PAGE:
QoS/CoS interest



In general I agree with you. I was careful to say that there will be lots of
national backbone bandwidth e.g. Qwest's new OC192 network, MCI and AT&T
upgrades etc. There still exists major problems with bandwidth in an around
major metropolitan areas like Chicago and NY that are not likely to be
resolved soon. And as you have pointed out the regulators are always a wild
card in terms of available bandwidth and pricing.

In Canada, we have been very fortunate in having excess fibre capacity in and
around our major metropolitan areas, with more coming on line every day. The
problem has become so acute, that in Toronto we probably have the lowest ATM
circuit prices anywhere in North America. In Montreal the local university
GigaPOP consortium is pulling their own 40 strand fibre through the city
ducts at a cost less than one year's tariff that the carrier wanted for a DS3
connection between these same institutions.

The question in my mind is how long will it take to get QoS/CoS working
effectively over heterogenous networks with all the related business issues
of settlements, etc versus how long it will take for the facilities providers
to plow new fibre into the ground?

If the fibre shortage is resolved quickly and all these promised WDM and
optical technologies come to pass than the QoS/CoS business issues may prove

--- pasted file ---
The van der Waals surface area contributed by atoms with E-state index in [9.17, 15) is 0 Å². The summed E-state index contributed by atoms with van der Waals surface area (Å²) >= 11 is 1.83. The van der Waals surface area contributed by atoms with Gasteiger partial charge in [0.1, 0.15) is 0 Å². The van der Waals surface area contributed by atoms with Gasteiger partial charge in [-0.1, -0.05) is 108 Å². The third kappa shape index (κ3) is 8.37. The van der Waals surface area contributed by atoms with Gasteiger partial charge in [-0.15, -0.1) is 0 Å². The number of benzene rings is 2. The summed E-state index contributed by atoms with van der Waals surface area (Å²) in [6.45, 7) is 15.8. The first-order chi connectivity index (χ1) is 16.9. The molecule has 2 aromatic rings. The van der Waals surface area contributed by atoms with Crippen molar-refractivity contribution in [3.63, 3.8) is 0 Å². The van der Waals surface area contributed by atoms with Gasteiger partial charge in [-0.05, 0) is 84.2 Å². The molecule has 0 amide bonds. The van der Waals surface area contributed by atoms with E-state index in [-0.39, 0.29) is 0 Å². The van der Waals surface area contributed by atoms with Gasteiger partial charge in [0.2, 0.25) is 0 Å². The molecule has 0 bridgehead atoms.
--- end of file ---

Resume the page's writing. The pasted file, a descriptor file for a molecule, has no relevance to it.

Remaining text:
to be an interesting technical challenge but never get wide commercial



However, I always alike to be a bit contrarian and point out that QoS or
Multicast may never be needed because of the explosive growth of fiber
bandwidth. I believe, in the future, it will be a lot easier and cheaper


deploy bandwidth rather than manage complex router/switch technology to
support QoS/CoS.

I think this is a myth, at least for now - the production of fiber in the
world was 1.25 million fiber miles short of demand last year and is
expeced to be about the same this year. IN addition rights of way are
getting rather hard to obtain. WDM will be a great help but it does
not cause fiber to be run into Seattle.

The cost of putting down fiber is still very high (particularally across
the ponds) and even with WDM the cost of bandwidth will continue
to be high. Yes the cost should drop (assuming that it is not
kept high by other things like telco or government policies) but
we ain't going to see "bandwidth too cheap to measure" (as someone
put it on comm-priv 2 years ago) in any timeframe that will let the
Internet community avoid looking at QoS as a very real issue.


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